Libretto by the composer after the novel by George Mackay Brown (E,G)
Burmese nipple gongs/2Japanese gongs/tam-t(with soapdish)/blackboard/
sandpaper/3 pairs claves (played by singers off-stage)-keyboards(1):
hpd,keyboard carillon (or cel),cel,autoharp (or zither),upright pft,(
Boosey & Hawkes
This work is available from Boosey & Hawkes
for the world.
St Magnus Cathedral, Kirkwall, Orkney
Murray Melvin, director
Conductor: Peter Maxwell Davies
Company: The Fires of London
|EARL MAGNUS/PRISONER/REPORTER I/MONK
|NORSE HERALD/KING OF NORWAY/KEEPER OF THE LOOM/POLICEMAN/HERALD OF EARL MAGNUS/REPORTER II/LITOLF THE BUTCHER/MONK
|WELSH HERALD/TEMPTER/HERALD OF EARL HAKON/REPORTER III/MONK/POLICEMAN
|EARL HAKON/MILITARY OFFICER/REPORTER IV/BISHOP OF ORKNEY/MONK
|BLIND MARY/MARY O'CONNELL/THE GIRL INGERTH
Time and Place
Orkney, 12th Century
by Paul Griffiths
Blind Mary, accompanied by a guitar, introduces the first of the nine scenes, in which Magnus is involved in a battle between the Norsemen and the Welsh. He prefers to fight with the words of Psalm 23 rather than arms, and his side is victorious. In Scene 2 he withstands the temptations of fame, marriage, kingship, religious retreat and armed force; the much shorter Scene 3 has Blind Mary, again with guitar, lamenting the state of an Orkney torn by civil war between Magnus and Håkon. Bishop and heralds then agree on a peace conference to take place on the island of Egilsay, whether Magnus is seen voyaging in Scene 5; the great part of the scene is an aria in which he resolves to go ahead no matter what he fears might happen. The musical style then becomes much wilder as Håkon orders Magnus' execution, and in Scene 7 both action and music come forward to the present as journalists report on the political situation. Scene 8 is fully in the present, or the recent past: Håkon is a hysterical officer and Magnus merely a Prisoner, who quietly meets his fate. The last scene is Blind Mary's: she prays to Magnus for the return of her sight, and gains it, while the rest of the cast as monks add Magnus' name to the litany of northern saints.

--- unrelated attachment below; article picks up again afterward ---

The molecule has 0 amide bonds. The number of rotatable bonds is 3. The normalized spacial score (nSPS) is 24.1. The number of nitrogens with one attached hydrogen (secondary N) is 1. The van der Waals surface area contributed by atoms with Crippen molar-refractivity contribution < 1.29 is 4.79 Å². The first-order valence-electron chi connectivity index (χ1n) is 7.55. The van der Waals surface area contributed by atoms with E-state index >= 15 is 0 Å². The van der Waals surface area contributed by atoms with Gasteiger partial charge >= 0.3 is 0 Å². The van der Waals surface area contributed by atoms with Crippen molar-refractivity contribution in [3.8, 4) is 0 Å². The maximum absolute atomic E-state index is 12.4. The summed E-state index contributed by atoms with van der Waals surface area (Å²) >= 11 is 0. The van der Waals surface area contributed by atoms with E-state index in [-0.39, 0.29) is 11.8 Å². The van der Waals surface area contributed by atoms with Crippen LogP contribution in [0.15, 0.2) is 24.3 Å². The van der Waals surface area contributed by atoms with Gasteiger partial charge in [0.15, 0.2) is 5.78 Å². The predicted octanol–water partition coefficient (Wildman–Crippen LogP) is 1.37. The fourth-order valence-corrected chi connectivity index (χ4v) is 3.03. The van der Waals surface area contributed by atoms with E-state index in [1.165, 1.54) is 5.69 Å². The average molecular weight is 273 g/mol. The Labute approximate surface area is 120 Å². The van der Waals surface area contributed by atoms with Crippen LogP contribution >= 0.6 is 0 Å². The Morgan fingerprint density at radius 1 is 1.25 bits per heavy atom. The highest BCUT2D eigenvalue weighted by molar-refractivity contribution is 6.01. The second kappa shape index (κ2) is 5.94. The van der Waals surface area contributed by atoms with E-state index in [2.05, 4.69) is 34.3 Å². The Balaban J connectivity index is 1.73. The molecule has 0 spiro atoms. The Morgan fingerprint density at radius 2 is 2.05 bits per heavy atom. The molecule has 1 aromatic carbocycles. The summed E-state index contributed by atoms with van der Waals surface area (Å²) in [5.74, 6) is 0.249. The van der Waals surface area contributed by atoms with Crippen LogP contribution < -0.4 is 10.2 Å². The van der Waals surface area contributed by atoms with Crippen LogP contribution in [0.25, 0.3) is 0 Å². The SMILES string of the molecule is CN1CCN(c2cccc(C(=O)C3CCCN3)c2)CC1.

by Paul Griffiths
Magnus was a twelfth-century earl of the Orkney Islands, a Viking unusual for his pacifism, martyred in a dynastic struggle. The opera is a presentation of his story, based on George Mackay Brown's novel Magnus and devised to be played continuously, with a quite simple, stylized staging. In form the opera is somewhat liturgical, though often fiercely dramatic in its action and in its vocal comportment. The instrumental writing, too, is thoroughly virtuoso, being intended for The Fires of London with guitar and brass.